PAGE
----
CLEVELAND — Dozens of Cleveland residents and business owners braved the chilly weather outside on Shaker Square to rally support for proposed legislation intended to stave off foreclosure of the historic shopping district.
"We can just look around and see examples of what happens when buildings aren't in local control," Joy Johnson, executive director of Burten, Bell, Carr Development, Inc, said.
The non-profit development organization along with Cleveland Neighborhood Progress are backing a measure that would allow the city of Cleveland to front $12-million dollars to pay off the mortgage of the Square's financially-troubled owner, The Coral Co. The property would then be transferred to the local non-profits, which would oversee development and improvements of Shaker Square.
"If [buildings] go into the market and go into sheriff's sale, an out-of-state buyer might come in and think that they can charge high astronomical rents here," Johnson told the crowd. "In the meantime, they just sit and they're empty and they just slowly start to deteriorate, and we can't let that happen to Shaker Square."
The rally was scheduled ahead of the final Cleveland City Council meeting of the year, where debate over the proposal continued during the public comment portion of the meeting. At least one prominent Shaker Square tenant expressed opposition to the legislation.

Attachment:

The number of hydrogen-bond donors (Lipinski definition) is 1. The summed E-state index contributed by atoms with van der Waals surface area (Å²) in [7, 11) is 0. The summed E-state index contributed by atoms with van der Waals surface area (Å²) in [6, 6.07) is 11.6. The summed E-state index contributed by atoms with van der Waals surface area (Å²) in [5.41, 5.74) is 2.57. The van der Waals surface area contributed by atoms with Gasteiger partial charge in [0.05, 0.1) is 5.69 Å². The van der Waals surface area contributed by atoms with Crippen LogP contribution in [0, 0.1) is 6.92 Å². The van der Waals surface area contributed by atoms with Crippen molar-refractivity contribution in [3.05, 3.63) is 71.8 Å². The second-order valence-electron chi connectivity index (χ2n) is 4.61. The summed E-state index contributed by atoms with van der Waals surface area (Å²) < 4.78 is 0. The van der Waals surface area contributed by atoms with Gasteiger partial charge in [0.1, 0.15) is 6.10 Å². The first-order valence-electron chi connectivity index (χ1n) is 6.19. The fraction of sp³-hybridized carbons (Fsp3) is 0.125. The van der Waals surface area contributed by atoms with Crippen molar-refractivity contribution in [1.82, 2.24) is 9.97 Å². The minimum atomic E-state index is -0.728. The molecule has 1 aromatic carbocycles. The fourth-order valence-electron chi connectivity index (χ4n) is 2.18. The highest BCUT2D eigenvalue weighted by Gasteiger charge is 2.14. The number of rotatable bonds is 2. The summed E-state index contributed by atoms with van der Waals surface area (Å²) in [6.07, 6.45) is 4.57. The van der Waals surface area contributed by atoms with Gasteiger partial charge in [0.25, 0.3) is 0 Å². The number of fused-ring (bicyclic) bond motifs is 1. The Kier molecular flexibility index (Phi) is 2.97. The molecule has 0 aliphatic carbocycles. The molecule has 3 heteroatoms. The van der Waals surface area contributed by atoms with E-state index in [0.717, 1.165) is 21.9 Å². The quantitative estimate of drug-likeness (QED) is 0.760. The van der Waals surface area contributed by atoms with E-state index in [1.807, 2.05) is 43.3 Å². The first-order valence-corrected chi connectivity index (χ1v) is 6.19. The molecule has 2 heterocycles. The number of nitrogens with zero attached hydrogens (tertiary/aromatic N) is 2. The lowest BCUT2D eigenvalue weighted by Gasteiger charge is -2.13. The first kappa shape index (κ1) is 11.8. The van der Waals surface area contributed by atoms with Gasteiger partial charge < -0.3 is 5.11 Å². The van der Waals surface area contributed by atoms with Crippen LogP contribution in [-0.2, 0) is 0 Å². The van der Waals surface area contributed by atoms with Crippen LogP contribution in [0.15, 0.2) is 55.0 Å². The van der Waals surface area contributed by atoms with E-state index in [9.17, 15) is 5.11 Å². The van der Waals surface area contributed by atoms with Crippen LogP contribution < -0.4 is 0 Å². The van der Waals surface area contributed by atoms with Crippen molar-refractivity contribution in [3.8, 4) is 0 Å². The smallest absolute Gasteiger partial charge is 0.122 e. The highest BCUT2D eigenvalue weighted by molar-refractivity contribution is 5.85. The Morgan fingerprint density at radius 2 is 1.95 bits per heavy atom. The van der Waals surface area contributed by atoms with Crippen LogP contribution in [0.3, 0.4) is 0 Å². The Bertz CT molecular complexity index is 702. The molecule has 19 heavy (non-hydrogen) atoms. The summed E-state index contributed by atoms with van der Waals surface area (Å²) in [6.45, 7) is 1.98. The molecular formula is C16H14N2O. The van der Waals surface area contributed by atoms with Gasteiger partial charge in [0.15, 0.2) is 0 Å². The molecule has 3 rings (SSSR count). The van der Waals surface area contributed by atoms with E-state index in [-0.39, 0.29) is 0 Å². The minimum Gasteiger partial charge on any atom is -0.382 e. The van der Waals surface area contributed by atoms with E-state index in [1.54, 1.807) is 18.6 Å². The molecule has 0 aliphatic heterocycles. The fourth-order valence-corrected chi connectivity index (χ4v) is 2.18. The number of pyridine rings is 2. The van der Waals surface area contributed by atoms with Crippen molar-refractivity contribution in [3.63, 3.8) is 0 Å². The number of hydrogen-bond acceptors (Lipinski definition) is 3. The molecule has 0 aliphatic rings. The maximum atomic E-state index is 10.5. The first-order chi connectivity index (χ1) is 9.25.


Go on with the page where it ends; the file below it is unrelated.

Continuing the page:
"While we all agree that new ownership of Shaker Square is necessary; it is not necessary in this way," Brandon Chrostowski, who operates Edwin's and Edwin's Too in the area, said. "[The legislation] is a corporate bailout, an absurd use of public funds in the form of forgivable loans that overpay for a property by nearly double."
Historic Shaker Square was built in 1929 by the Van Sweringen brothers, Cleveland industrialists who developed the shopping area for neighboring Shaker Heights. It's the oldest shopping district in Ohio and the second-oldest in the nation.
Over the years, it's seen its highs and lows — most recently during the pandemic, which saw the closures of longtime restaurants like Balaton and Fire Food and Drink.
The city proposal is a $12-million loan, half of which would be paid back within five years. The other half would be used to invest in improvements to stimulate growth and attract new businesses to the square. If the property appreciates in value, the rest of the loan would be paid back, according to Tania Menesse, CEO and President of Cleveland Neighborhood Progress.
"So often what starts this is the investment of our city government, and this is no different," Menesee told 3News. "This is the investment and support that the east side so desperately needs and deserves."
Cleveland Mayor-elect Justin Bibb also voiced his support for the proposal in an email to 3News through his spokesperson, writing:
"I support investments to save Shaker Square. It's an anchor on the southeast side and I'm committed to bringing investments to revitalize our neighborhoods and put people first. The proposed deal is a step in the right direction."
The city ordinance had been scheduled for a Monday vote, but has now been tabled until sometime in 2022 to allow for more research and public debate.